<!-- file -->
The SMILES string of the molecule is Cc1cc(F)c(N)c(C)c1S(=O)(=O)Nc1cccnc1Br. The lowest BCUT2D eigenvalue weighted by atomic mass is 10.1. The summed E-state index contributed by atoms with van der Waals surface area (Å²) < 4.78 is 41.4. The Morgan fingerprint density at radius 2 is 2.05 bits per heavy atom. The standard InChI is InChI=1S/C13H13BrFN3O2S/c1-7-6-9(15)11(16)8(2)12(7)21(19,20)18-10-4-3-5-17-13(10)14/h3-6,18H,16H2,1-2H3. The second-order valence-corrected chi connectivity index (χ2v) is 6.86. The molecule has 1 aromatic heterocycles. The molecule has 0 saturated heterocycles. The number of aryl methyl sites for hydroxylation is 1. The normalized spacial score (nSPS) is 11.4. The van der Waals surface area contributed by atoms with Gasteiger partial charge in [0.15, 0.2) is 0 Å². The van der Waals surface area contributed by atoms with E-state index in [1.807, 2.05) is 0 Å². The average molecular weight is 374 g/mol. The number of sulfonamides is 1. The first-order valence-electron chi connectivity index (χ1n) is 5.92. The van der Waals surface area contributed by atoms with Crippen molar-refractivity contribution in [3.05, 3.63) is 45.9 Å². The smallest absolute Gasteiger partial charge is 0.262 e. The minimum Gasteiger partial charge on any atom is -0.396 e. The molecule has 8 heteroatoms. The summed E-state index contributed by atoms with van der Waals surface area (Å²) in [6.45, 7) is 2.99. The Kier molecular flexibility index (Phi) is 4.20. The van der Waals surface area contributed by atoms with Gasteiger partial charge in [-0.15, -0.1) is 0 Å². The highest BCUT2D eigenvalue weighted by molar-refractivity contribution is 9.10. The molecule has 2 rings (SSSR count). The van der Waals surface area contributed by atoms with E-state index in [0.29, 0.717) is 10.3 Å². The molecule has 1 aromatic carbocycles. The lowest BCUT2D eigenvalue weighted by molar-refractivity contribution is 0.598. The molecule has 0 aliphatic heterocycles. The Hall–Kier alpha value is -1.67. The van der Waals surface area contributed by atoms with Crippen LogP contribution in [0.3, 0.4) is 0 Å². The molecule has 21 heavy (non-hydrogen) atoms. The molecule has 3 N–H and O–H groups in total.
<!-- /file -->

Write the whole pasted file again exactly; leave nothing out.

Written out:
The SMILES string of the molecule is Cc1cc(F)c(N)c(C)c1S(=O)(=O)Nc1cccnc1Br. The lowest BCUT2D eigenvalue weighted by atomic mass is 10.1. The summed E-state index contributed by atoms with van der Waals surface area (Å²) < 4.78 is 41.4. The Morgan fingerprint density at radius 2 is 2.05 bits per heavy atom. The standard InChI is InChI=1S/C13H13BrFN3O2S/c1-7-6-9(15)11(16)8(2)12(7)21(19,20)18-10-4-3-5-17-13(10)14/h3-6,18H,16H2,1-2H3. The second-order valence-corrected chi connectivity index (χ2v) is 6.86. The molecule has 1 aromatic heterocycles. The molecule has 0 saturated heterocycles. The number of aryl methyl sites for hydroxylation is 1. The normalized spacial score (nSPS) is 11.4. The van der Waals surface area contributed by atoms with Gasteiger partial charge in [0.15, 0.2) is 0 Å². The van der Waals surface area contributed by atoms with E-state index in [1.807, 2.05) is 0 Å². The average molecular weight is 374 g/mol. The number of sulfonamides is 1. The first-order valence-electron chi connectivity index (χ1n) is 5.92. The van der Waals surface area contributed by atoms with Crippen molar-refractivity contribution in [3.05, 3.63) is 45.9 Å². The smallest absolute Gasteiger partial charge is 0.262 e. The minimum Gasteiger partial charge on any atom is -0.396 e. The molecule has 8 heteroatoms. The summed E-state index contributed by atoms with van der Waals surface area (Å²) in [6.45, 7) is 2.99. The Kier molecular flexibility index (Phi) is 4.20. The van der Waals surface area contributed by atoms with Gasteiger partial charge in [-0.15, -0.1) is 0 Å². The highest BCUT2D eigenvalue weighted by molar-refractivity contribution is 9.10. The molecule has 2 rings (SSSR count). The van der Waals surface area contributed by atoms with E-state index in [0.29, 0.717) is 10.3 Å². The molecule has 1 aromatic carbocycles. The lowest BCUT2D eigenvalue weighted by molar-refractivity contribution is 0.598. The molecule has 0 aliphatic heterocycles. The Hall–Kier alpha value is -1.67. The van der Waals surface area contributed by atoms with Crippen LogP contribution in [0.3, 0.4) is 0 Å². The molecule has 21 heavy (non-hydrogen) atoms. The molecule has 3 N–H and O–H groups in total.